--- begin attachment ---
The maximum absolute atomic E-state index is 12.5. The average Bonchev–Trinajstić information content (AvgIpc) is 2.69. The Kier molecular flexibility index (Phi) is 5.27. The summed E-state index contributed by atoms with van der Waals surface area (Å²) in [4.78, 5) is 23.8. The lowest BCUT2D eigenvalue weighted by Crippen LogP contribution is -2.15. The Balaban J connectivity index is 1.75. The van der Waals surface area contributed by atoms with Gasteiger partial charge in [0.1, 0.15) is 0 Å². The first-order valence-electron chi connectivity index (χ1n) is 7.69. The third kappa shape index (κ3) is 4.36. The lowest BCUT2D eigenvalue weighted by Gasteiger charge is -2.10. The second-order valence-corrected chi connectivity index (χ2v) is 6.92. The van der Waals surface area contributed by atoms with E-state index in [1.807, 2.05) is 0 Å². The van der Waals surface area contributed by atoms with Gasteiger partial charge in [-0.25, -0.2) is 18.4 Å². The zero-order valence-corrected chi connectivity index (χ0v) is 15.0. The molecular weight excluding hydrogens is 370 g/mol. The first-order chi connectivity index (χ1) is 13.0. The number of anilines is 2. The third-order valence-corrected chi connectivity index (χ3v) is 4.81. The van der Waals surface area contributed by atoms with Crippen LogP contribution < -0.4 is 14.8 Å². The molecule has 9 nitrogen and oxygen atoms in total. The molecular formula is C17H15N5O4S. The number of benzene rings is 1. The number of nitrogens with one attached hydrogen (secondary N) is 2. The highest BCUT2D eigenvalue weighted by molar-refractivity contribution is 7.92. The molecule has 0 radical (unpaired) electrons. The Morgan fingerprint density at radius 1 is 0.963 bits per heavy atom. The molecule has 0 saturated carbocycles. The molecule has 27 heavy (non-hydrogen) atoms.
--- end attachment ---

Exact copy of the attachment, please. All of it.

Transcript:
The maximum absolute atomic E-state index is 12.5. The average Bonchev–Trinajstić information content (AvgIpc) is 2.69. The Kier molecular flexibility index (Phi) is 5.27. The summed E-state index contributed by atoms with van der Waals surface area (Å²) in [4.78, 5) is 23.8. The lowest BCUT2D eigenvalue weighted by Crippen LogP contribution is -2.15. The Balaban J connectivity index is 1.75. The van der Waals surface area contributed by atoms with Gasteiger partial charge in [0.1, 0.15) is 0 Å². The first-order valence-electron chi connectivity index (χ1n) is 7.69. The third kappa shape index (κ3) is 4.36. The lowest BCUT2D eigenvalue weighted by Gasteiger charge is -2.10. The second-order valence-corrected chi connectivity index (χ2v) is 6.92. The van der Waals surface area contributed by atoms with E-state index in [1.807, 2.05) is 0 Å². The van der Waals surface area contributed by atoms with Gasteiger partial charge in [-0.25, -0.2) is 18.4 Å². The zero-order valence-corrected chi connectivity index (χ0v) is 15.0. The molecular weight excluding hydrogens is 370 g/mol. The first-order chi connectivity index (χ1) is 13.0. The number of anilines is 2. The third-order valence-corrected chi connectivity index (χ3v) is 4.81. The van der Waals surface area contributed by atoms with Crippen LogP contribution < -0.4 is 14.8 Å². The molecule has 9 nitrogen and oxygen atoms in total. The molecular formula is C17H15N5O4S. The number of benzene rings is 1. The number of nitrogens with one attached hydrogen (secondary N) is 2. The highest BCUT2D eigenvalue weighted by molar-refractivity contribution is 7.92. The molecule has 0 radical (unpaired) electrons. The Morgan fingerprint density at radius 1 is 0.963 bits per heavy atom. The molecule has 0 saturated carbocycles. The molecule has 27 heavy (non-hydrogen) atoms.